In other words, Peter has been there and back again, and has some very hard-won knowledge of what the real world is like — a view barred to those who cannot tear Galt’s glasses from their eyes.

So — what’s in the latest of Peter’s dispatches?

Nothing to make one happy.

Here’s a sample:

Corexit is mostly what BP has used on the spill.  There are a few things to know about Corexit.  One is that is was banned in U.K. over ten years ago because it is so toxic, as in poisonous to humans and sea life. According to the label on the product, it will irritate the eyes, it is not to be inhaled, and it can cause harm to red blood cells, your kidney and liver.  The OSHA data sheet states: component substances have a potential to bioconcentrate, that human health hazard is acute.  Nice stuff.

Also, according to EPA data, Corexit ranked far above other dispersants for toxicity, and far below other dispersants in effectiveness in handling Louisiana crude.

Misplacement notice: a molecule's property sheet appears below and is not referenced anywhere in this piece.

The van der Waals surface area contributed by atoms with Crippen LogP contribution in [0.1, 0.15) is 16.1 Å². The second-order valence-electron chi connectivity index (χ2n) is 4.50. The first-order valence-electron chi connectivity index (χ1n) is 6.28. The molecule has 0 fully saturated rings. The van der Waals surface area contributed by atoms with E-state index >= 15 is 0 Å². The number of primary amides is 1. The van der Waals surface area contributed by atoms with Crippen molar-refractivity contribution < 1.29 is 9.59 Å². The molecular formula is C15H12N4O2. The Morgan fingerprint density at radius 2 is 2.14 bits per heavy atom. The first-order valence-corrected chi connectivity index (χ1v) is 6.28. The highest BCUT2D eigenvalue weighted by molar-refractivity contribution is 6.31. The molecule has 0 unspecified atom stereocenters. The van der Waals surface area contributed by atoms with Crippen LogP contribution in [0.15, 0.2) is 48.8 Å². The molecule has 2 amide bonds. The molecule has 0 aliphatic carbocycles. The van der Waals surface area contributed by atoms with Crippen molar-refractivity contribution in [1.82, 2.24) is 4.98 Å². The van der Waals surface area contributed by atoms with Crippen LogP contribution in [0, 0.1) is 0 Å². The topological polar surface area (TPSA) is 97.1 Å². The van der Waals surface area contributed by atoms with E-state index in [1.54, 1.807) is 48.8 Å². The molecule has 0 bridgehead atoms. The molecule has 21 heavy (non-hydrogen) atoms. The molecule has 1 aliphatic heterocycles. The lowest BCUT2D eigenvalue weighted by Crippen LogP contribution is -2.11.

Corexit was also used on the Exxon Valdez spill.  Now read carefully: Almost all the clean up workers who worked on the Exxon Valdez spill are dead.  According to CNN, who made efforts to warn the people of the Gulf about Corexit, the average lifespan of an Exxon Valdez spill worker is 51 years.  That’s almost 30 years less than that of the average American.   There were 11,000 people involved with the Exxon Valdez spill.

[Update:  CNN did not “report” these numbers.  Someone being interviewed on a CNN program made these claims.  CNN did report that an attorney with access to Exxon summaries of worker health files told the network that 6,722 out of 11,000 records showed health problems.]

The whole thing is below the jump.  Don’t read it if you have a short fuse.  You will detonate.


One last note: Peter isn’t a journalist and doesn’t claim to be one.


He’s an environmentalist, one with decades of experience with ocean issues.  You can judge for yourself how well he gets the story below. FWIW, here’s my take, as a sometime journo: